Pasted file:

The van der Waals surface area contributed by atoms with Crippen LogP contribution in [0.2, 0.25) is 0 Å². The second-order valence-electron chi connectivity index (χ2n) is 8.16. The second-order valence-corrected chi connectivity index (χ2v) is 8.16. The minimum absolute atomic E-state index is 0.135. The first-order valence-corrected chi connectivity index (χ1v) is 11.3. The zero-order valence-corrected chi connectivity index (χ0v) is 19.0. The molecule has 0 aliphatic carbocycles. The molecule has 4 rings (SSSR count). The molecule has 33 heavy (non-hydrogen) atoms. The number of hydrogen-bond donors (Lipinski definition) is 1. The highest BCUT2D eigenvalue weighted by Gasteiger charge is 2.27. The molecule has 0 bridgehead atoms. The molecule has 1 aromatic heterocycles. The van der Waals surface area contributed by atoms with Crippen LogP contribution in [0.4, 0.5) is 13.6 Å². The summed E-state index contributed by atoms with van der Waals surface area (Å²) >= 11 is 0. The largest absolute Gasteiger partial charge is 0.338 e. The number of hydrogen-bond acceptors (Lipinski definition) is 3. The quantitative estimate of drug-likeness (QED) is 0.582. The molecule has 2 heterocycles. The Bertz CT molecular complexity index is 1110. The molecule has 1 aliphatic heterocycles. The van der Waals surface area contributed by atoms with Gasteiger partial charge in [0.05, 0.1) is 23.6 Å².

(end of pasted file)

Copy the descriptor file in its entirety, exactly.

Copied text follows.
The van der Waals surface area contributed by atoms with Crippen LogP contribution in [0.2, 0.25) is 0 Å². The second-order valence-electron chi connectivity index (χ2n) is 8.16. The second-order valence-corrected chi connectivity index (χ2v) is 8.16. The minimum absolute atomic E-state index is 0.135. The first-order valence-corrected chi connectivity index (χ1v) is 11.3. The zero-order valence-corrected chi connectivity index (χ0v) is 19.0. The molecule has 0 aliphatic carbocycles. The molecule has 4 rings (SSSR count). The molecule has 33 heavy (non-hydrogen) atoms. The number of hydrogen-bond donors (Lipinski definition) is 1. The highest BCUT2D eigenvalue weighted by Gasteiger charge is 2.27. The molecule has 0 bridgehead atoms. The molecule has 1 aromatic heterocycles. The van der Waals surface area contributed by atoms with Crippen LogP contribution in [0.4, 0.5) is 13.6 Å². The summed E-state index contributed by atoms with van der Waals surface area (Å²) >= 11 is 0. The largest absolute Gasteiger partial charge is 0.338 e. The number of hydrogen-bond acceptors (Lipinski definition) is 3. The quantitative estimate of drug-likeness (QED) is 0.582. The molecule has 2 heterocycles. The Bertz CT molecular complexity index is 1110. The molecule has 1 aliphatic heterocycles. The van der Waals surface area contributed by atoms with Gasteiger partial charge in [0.05, 0.1) is 23.6 Å².